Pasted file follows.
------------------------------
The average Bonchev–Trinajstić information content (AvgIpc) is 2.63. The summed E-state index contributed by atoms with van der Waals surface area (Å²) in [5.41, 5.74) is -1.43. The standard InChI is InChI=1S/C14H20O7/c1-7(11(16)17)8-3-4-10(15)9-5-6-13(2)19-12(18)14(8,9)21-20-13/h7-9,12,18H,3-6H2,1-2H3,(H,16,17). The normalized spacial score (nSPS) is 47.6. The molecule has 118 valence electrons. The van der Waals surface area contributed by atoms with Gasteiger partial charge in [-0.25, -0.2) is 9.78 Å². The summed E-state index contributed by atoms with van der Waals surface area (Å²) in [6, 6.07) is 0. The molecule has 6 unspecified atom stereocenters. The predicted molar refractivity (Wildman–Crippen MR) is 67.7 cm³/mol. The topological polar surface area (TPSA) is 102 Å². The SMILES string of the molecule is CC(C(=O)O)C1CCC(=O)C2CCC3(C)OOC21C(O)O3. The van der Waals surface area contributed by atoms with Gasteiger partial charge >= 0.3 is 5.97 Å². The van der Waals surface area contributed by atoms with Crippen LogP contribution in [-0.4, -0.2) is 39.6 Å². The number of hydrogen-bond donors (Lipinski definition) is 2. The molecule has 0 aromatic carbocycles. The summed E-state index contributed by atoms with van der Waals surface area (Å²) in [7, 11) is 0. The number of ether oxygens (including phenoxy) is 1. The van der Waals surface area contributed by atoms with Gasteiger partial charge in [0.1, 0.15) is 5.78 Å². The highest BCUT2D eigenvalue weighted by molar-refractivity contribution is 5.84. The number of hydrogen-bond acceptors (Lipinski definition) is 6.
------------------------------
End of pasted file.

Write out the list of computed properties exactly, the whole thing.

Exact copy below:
The average Bonchev–Trinajstić information content (AvgIpc) is 2.63. The summed E-state index contributed by atoms with van der Waals surface area (Å²) in [5.41, 5.74) is -1.43. The standard InChI is InChI=1S/C14H20O7/c1-7(11(16)17)8-3-4-10(15)9-5-6-13(2)19-12(18)14(8,9)21-20-13/h7-9,12,18H,3-6H2,1-2H3,(H,16,17). The normalized spacial score (nSPS) is 47.6. The molecule has 118 valence electrons. The van der Waals surface area contributed by atoms with Gasteiger partial charge in [-0.25, -0.2) is 9.78 Å². The summed E-state index contributed by atoms with van der Waals surface area (Å²) in [6, 6.07) is 0. The molecule has 6 unspecified atom stereocenters. The predicted molar refractivity (Wildman–Crippen MR) is 67.7 cm³/mol. The topological polar surface area (TPSA) is 102 Å². The SMILES string of the molecule is CC(C(=O)O)C1CCC(=O)C2CCC3(C)OOC21C(O)O3. The van der Waals surface area contributed by atoms with Gasteiger partial charge >= 0.3 is 5.97 Å². The van der Waals surface area contributed by atoms with Crippen LogP contribution in [-0.4, -0.2) is 39.6 Å². The number of hydrogen-bond donors (Lipinski definition) is 2. The molecule has 0 aromatic carbocycles. The summed E-state index contributed by atoms with van der Waals surface area (Å²) in [7, 11) is 0. The number of ether oxygens (including phenoxy) is 1. The van der Waals surface area contributed by atoms with Gasteiger partial charge in [0.1, 0.15) is 5.78 Å². The highest BCUT2D eigenvalue weighted by molar-refractivity contribution is 5.84. The number of hydrogen-bond acceptors (Lipinski definition) is 6.